In March 1882, the German scientist Dr Robert Koch demonstrated that the cause of tuberculosis was the tubercule bacillus, Mycobacterium tuberculosis. This led to high hopes for a cure for the disease. Later, in 1890, Koch claimed that ‘tuberculine’, a product of the tubercule grown in an artificial medium, had shown much promise in effecting such cures of consumption in its early stages.[7] The various Australian colonial governments sent envoys to Berlin to study these claims and the result of these studies was a cautious acceptance, with a significant number of caveats, that ‘the fluid is probably a valuable remedial agent’. [8] It did not, however, produce the breakthrough cure for the disease and the promotion of the sanatorium movement, as the most significant means of treatment, continued. People sought to move to what were considered healthier suburbs and those infected were treated in sanatoria with fresh air and good nutrition.

 

Material supplied by Rev Dr Paul Cooper

 

  [1] P H Curson Times of Crisis (Sydney, Sydney University Press, 1985) p 6

[2] J.B. Trivett, Tuberculosis in NSW. A statistical analysis of the Mortality from Tubercular Disease during the last thirty three years (Sydney: William Applegate Gullick, Government Printer, 1909).  For works on the Colonial incidence see Robin Walker, ‘The struggle against pulmonary tuberculosis in Australia, 1788-1950’ , Australian Historical Studies 20:80, 439-461, htttp://dx.doi.org/10.1080/10314618308682938 [accessed  March 15, 2011]; A.J. Proust (ed) History of Tuberculosis in Australia, New Zealand and Papua New Guinea (Canberra: Brolga Press, 1991); F.B. Smith, Illness in Colonial Australia (Melbourne: Australian Scholarly Publishing, 2011).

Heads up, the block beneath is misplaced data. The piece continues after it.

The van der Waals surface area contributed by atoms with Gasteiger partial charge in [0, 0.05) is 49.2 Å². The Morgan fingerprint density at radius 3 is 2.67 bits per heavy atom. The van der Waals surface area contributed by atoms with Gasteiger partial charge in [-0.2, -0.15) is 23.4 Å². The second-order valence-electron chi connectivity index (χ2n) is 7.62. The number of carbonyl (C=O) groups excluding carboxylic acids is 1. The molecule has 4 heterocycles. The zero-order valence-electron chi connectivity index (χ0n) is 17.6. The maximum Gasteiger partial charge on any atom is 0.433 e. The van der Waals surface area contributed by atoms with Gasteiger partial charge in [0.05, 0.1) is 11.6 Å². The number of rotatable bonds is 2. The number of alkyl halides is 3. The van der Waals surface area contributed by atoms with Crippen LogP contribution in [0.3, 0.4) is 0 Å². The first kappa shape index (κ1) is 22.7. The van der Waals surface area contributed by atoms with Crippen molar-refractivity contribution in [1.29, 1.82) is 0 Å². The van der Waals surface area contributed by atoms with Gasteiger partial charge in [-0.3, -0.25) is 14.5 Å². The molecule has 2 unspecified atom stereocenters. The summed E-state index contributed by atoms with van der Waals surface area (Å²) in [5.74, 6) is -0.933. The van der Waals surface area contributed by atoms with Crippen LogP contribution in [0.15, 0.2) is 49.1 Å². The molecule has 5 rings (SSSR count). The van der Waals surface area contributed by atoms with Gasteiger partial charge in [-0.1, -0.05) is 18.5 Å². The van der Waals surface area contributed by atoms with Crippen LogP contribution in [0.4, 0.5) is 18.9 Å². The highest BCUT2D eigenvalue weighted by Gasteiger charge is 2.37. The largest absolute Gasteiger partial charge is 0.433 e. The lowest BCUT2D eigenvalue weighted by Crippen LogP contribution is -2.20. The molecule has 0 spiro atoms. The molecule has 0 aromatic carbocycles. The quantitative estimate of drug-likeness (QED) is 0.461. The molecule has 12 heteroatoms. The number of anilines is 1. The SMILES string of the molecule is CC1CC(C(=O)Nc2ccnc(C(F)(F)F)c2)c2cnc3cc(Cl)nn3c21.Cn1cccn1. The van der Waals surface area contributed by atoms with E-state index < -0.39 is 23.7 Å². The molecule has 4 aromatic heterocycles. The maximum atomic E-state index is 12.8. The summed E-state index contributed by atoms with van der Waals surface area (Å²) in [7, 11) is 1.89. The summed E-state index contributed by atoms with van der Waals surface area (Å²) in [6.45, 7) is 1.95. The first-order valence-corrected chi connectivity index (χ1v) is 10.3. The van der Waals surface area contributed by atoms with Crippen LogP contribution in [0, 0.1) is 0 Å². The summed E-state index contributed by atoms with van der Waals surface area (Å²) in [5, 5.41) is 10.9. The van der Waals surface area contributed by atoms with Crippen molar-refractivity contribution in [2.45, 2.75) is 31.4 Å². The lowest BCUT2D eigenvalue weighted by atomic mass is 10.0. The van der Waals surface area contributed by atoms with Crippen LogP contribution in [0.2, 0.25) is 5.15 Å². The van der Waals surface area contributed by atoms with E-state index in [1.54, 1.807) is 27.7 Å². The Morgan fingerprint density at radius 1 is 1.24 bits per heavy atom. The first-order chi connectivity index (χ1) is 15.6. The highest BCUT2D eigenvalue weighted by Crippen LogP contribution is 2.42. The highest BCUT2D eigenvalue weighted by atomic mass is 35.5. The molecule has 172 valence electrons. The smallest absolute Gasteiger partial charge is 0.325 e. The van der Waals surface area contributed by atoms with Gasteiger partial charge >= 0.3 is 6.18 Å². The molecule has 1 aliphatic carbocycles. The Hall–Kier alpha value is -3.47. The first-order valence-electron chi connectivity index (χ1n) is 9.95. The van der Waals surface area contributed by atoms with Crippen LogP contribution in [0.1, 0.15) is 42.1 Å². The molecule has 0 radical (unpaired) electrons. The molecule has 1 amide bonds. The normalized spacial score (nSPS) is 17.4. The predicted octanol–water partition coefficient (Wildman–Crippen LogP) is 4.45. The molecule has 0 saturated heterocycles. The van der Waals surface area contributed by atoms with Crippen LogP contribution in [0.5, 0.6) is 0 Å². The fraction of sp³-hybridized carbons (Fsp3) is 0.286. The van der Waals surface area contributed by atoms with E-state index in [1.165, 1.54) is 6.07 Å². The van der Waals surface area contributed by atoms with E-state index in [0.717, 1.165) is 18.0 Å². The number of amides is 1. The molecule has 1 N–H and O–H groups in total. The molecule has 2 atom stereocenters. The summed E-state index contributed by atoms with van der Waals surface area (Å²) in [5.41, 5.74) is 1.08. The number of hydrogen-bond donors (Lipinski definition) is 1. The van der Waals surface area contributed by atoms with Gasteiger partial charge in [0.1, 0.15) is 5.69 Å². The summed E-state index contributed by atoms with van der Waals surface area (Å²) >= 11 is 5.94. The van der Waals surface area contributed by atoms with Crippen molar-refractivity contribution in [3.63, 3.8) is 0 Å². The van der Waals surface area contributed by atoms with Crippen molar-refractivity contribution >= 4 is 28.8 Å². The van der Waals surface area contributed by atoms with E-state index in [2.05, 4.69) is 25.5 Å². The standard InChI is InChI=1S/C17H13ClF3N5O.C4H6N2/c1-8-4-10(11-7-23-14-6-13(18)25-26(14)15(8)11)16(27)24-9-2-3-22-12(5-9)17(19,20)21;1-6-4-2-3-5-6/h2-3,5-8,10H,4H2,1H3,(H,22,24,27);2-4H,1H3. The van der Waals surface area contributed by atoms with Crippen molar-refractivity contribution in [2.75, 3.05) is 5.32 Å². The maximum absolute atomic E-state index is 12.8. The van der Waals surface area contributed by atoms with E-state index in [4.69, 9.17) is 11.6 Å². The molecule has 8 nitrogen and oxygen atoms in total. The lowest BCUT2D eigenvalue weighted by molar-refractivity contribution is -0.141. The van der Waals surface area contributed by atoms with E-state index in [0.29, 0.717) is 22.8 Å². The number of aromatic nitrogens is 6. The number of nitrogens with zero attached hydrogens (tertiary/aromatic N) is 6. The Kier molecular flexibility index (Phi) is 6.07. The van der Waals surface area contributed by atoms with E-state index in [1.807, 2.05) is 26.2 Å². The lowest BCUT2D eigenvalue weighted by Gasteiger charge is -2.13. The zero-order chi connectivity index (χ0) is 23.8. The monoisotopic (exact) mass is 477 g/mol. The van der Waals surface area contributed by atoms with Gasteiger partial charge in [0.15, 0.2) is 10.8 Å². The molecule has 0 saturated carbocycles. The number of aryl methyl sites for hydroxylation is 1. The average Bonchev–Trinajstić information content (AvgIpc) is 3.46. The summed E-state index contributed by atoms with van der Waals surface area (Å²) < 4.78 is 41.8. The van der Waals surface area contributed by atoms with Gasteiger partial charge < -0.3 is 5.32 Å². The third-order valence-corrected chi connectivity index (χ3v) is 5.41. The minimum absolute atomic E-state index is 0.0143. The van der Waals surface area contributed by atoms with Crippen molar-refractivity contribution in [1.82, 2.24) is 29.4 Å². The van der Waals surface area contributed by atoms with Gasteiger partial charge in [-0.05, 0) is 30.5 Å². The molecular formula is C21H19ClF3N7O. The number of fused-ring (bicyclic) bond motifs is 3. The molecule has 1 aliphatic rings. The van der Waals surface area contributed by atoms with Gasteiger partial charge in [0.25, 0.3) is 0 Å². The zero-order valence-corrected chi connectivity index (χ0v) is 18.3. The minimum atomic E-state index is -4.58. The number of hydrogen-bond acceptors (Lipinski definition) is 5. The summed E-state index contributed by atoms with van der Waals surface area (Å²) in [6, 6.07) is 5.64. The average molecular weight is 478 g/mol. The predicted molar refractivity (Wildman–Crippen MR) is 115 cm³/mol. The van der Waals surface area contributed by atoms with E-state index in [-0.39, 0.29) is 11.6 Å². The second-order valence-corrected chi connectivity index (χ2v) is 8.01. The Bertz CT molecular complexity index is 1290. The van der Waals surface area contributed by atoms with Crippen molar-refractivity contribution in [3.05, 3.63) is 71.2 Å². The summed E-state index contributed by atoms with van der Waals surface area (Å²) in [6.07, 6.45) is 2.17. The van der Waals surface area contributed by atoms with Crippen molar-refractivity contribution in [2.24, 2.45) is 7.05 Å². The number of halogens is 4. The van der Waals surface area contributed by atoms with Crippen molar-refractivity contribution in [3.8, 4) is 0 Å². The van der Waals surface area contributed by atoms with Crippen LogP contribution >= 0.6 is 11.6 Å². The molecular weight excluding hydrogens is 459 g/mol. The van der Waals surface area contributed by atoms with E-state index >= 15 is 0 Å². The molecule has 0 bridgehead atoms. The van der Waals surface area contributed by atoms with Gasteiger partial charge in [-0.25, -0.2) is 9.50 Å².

[3] Thomas Dormandy, The White Death, A History of Tuberculosis  (New York: New York University Press, 2000),  147-159  helpfully traces the nineteen century European movement of ‘rest and fresh air’ in the sanatoria movement and the English equivalent  is found in F.B. Smith, The Retreat of Tuberculosis 1850-1950 (London: Croom Helm, 1988), 97-135.

[4] A.J. Proust ‘Evolution of Treatment’ in A.J. Proust (ed) History of Tuberculosis in Australia, New Zealand and Papua New Guinea (Canberra: Brolga Press, 1991), 148-9.

[5] SMH, April 29, 1897.

[6] Thomson published the view in 1876, some 6 years before Koch expressed his germ theory, that consumption was spread by those whose 'breath ... expelled a specific disease causing micro-organism which could be inhaled'. FB Smith, Illness in Colonial Australia, 122-124.

[7] Heinrich Hermann Robert Koch 1843-1910, his life and contribution is summarised in Thomas M Daniel, Pioneers of Medicine and their Impact on Tuberculosis (New York: University of Rochester  Press, 2000), 62-97.

[8] Australasian Medical Gazette (Sydney, NSW), March 15, 1891.